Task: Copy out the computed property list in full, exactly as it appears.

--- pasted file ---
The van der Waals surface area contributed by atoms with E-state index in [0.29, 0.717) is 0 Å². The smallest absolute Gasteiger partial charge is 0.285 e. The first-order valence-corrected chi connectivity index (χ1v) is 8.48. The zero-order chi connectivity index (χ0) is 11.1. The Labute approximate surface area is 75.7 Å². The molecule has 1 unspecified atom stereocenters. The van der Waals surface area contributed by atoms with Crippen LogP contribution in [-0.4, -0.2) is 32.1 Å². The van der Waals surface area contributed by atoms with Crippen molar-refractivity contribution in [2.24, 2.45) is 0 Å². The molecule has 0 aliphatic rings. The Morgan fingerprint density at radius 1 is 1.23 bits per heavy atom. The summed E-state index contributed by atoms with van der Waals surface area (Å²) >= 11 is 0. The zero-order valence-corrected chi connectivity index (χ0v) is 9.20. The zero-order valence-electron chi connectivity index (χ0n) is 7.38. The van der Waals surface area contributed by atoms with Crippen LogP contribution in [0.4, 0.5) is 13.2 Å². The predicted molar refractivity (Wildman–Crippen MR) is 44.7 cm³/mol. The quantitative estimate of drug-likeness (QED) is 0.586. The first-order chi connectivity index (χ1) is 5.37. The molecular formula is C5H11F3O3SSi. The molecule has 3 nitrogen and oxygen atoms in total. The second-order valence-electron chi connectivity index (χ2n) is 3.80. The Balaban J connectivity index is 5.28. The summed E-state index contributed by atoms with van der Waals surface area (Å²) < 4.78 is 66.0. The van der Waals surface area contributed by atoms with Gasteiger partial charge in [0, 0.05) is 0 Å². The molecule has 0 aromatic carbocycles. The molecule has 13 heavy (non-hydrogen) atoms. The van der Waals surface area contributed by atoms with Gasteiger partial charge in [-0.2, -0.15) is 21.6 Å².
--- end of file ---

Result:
The van der Waals surface area contributed by atoms with E-state index in [0.29, 0.717) is 0 Å². The smallest absolute Gasteiger partial charge is 0.285 e. The first-order valence-corrected chi connectivity index (χ1v) is 8.48. The zero-order chi connectivity index (χ0) is 11.1. The Labute approximate surface area is 75.7 Å². The molecule has 1 unspecified atom stereocenters. The van der Waals surface area contributed by atoms with Crippen LogP contribution in [-0.4, -0.2) is 32.1 Å². The van der Waals surface area contributed by atoms with Crippen molar-refractivity contribution in [2.24, 2.45) is 0 Å². The molecule has 0 aliphatic rings. The Morgan fingerprint density at radius 1 is 1.23 bits per heavy atom. The summed E-state index contributed by atoms with van der Waals surface area (Å²) >= 11 is 0. The zero-order valence-corrected chi connectivity index (χ0v) is 9.20. The zero-order valence-electron chi connectivity index (χ0n) is 7.38. The van der Waals surface area contributed by atoms with Crippen LogP contribution in [0.4, 0.5) is 13.2 Å². The predicted molar refractivity (Wildman–Crippen MR) is 44.7 cm³/mol. The quantitative estimate of drug-likeness (QED) is 0.586. The first-order chi connectivity index (χ1) is 5.37. The molecular formula is C5H11F3O3SSi. The molecule has 3 nitrogen and oxygen atoms in total. The second-order valence-electron chi connectivity index (χ2n) is 3.80. The Balaban J connectivity index is 5.28. The summed E-state index contributed by atoms with van der Waals surface area (Å²) < 4.78 is 66.0. The van der Waals surface area contributed by atoms with Gasteiger partial charge in [0, 0.05) is 0 Å². The molecule has 0 aromatic carbocycles. The molecule has 13 heavy (non-hydrogen) atoms. The van der Waals surface area contributed by atoms with Gasteiger partial charge in [-0.2, -0.15) is 21.6 Å².